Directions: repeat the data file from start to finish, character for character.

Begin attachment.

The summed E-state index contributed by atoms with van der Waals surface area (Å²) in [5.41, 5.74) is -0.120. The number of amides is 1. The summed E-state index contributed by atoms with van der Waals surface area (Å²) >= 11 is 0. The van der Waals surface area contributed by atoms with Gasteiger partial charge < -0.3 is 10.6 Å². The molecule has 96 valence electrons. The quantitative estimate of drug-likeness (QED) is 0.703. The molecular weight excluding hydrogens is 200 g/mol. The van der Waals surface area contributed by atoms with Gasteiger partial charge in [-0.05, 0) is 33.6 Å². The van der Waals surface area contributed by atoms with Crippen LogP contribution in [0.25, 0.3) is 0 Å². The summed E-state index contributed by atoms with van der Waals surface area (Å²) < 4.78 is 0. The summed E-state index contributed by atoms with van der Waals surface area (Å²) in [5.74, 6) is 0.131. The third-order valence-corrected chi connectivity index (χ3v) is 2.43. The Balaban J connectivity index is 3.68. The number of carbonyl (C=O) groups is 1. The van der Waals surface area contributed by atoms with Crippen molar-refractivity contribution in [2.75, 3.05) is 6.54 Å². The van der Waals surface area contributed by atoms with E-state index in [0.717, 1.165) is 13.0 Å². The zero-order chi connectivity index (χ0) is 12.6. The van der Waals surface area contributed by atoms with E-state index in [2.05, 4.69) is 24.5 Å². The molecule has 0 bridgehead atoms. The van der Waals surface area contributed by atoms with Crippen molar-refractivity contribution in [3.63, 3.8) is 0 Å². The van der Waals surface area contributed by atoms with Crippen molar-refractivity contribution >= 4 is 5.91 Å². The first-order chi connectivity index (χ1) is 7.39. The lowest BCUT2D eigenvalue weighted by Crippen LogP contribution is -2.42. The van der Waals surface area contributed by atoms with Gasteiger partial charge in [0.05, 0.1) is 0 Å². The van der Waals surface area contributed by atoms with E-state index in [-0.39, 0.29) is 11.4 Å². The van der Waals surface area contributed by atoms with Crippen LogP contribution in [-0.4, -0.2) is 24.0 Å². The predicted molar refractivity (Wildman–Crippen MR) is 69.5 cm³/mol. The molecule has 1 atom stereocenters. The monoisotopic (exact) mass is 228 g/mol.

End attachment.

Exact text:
The summed E-state index contributed by atoms with van der Waals surface area (Å²) in [5.41, 5.74) is -0.120. The number of amides is 1. The summed E-state index contributed by atoms with van der Waals surface area (Å²) >= 11 is 0. The van der Waals surface area contributed by atoms with Gasteiger partial charge < -0.3 is 10.6 Å². The molecule has 96 valence electrons. The quantitative estimate of drug-likeness (QED) is 0.703. The molecular weight excluding hydrogens is 200 g/mol. The van der Waals surface area contributed by atoms with Gasteiger partial charge in [-0.05, 0) is 33.6 Å². The van der Waals surface area contributed by atoms with Crippen LogP contribution in [0.25, 0.3) is 0 Å². The summed E-state index contributed by atoms with van der Waals surface area (Å²) < 4.78 is 0. The summed E-state index contributed by atoms with van der Waals surface area (Å²) in [5.74, 6) is 0.131. The third-order valence-corrected chi connectivity index (χ3v) is 2.43. The Balaban J connectivity index is 3.68. The number of carbonyl (C=O) groups is 1. The van der Waals surface area contributed by atoms with Crippen molar-refractivity contribution in [2.75, 3.05) is 6.54 Å². The van der Waals surface area contributed by atoms with E-state index in [0.717, 1.165) is 13.0 Å². The zero-order chi connectivity index (χ0) is 12.6. The van der Waals surface area contributed by atoms with E-state index in [2.05, 4.69) is 24.5 Å². The molecule has 0 bridgehead atoms. The van der Waals surface area contributed by atoms with Crippen molar-refractivity contribution in [3.63, 3.8) is 0 Å². The van der Waals surface area contributed by atoms with Crippen molar-refractivity contribution >= 4 is 5.91 Å². The first-order chi connectivity index (χ1) is 7.39. The lowest BCUT2D eigenvalue weighted by Crippen LogP contribution is -2.42. The van der Waals surface area contributed by atoms with Gasteiger partial charge in [0.05, 0.1) is 0 Å². The van der Waals surface area contributed by atoms with E-state index in [-0.39, 0.29) is 11.4 Å². The van der Waals surface area contributed by atoms with Crippen LogP contribution in [-0.4, -0.2) is 24.0 Å². The predicted molar refractivity (Wildman–Crippen MR) is 69.5 cm³/mol. The molecule has 1 atom stereocenters. The monoisotopic (exact) mass is 228 g/mol.